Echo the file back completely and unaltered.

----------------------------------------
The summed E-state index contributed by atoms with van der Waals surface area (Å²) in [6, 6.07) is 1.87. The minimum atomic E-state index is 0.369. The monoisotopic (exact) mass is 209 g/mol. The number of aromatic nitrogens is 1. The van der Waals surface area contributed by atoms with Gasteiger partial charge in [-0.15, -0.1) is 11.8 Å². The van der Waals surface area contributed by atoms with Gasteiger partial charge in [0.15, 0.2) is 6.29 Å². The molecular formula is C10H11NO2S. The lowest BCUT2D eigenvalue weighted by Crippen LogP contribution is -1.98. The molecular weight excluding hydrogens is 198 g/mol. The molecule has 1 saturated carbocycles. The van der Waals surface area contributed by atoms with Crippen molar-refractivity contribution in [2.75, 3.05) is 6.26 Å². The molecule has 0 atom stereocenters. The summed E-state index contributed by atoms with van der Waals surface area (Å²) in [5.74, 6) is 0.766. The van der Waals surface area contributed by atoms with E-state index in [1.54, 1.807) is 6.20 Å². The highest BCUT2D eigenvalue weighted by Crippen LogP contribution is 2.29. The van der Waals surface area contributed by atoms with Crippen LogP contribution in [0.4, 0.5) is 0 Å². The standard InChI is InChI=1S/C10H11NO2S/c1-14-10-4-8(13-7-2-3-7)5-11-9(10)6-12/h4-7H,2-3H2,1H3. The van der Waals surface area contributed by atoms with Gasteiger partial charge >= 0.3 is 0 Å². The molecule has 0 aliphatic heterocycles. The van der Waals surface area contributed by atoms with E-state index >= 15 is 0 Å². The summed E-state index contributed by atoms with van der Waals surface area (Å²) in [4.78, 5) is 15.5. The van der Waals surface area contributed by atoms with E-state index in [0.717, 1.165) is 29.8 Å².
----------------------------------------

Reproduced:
The summed E-state index contributed by atoms with van der Waals surface area (Å²) in [6, 6.07) is 1.87. The minimum atomic E-state index is 0.369. The monoisotopic (exact) mass is 209 g/mol. The number of aromatic nitrogens is 1. The van der Waals surface area contributed by atoms with Gasteiger partial charge in [-0.15, -0.1) is 11.8 Å². The van der Waals surface area contributed by atoms with Gasteiger partial charge in [0.15, 0.2) is 6.29 Å². The molecular formula is C10H11NO2S. The lowest BCUT2D eigenvalue weighted by Crippen LogP contribution is -1.98. The molecular weight excluding hydrogens is 198 g/mol. The molecule has 1 saturated carbocycles. The van der Waals surface area contributed by atoms with Crippen molar-refractivity contribution in [2.75, 3.05) is 6.26 Å². The molecule has 0 atom stereocenters. The summed E-state index contributed by atoms with van der Waals surface area (Å²) in [5.74, 6) is 0.766. The van der Waals surface area contributed by atoms with E-state index in [1.54, 1.807) is 6.20 Å². The highest BCUT2D eigenvalue weighted by Crippen LogP contribution is 2.29. The van der Waals surface area contributed by atoms with Crippen LogP contribution in [0.4, 0.5) is 0 Å². The standard InChI is InChI=1S/C10H11NO2S/c1-14-10-4-8(13-7-2-3-7)5-11-9(10)6-12/h4-7H,2-3H2,1H3. The van der Waals surface area contributed by atoms with Gasteiger partial charge >= 0.3 is 0 Å². The molecule has 0 aliphatic heterocycles. The van der Waals surface area contributed by atoms with E-state index >= 15 is 0 Å². The summed E-state index contributed by atoms with van der Waals surface area (Å²) in [4.78, 5) is 15.5. The van der Waals surface area contributed by atoms with E-state index in [0.717, 1.165) is 29.8 Å².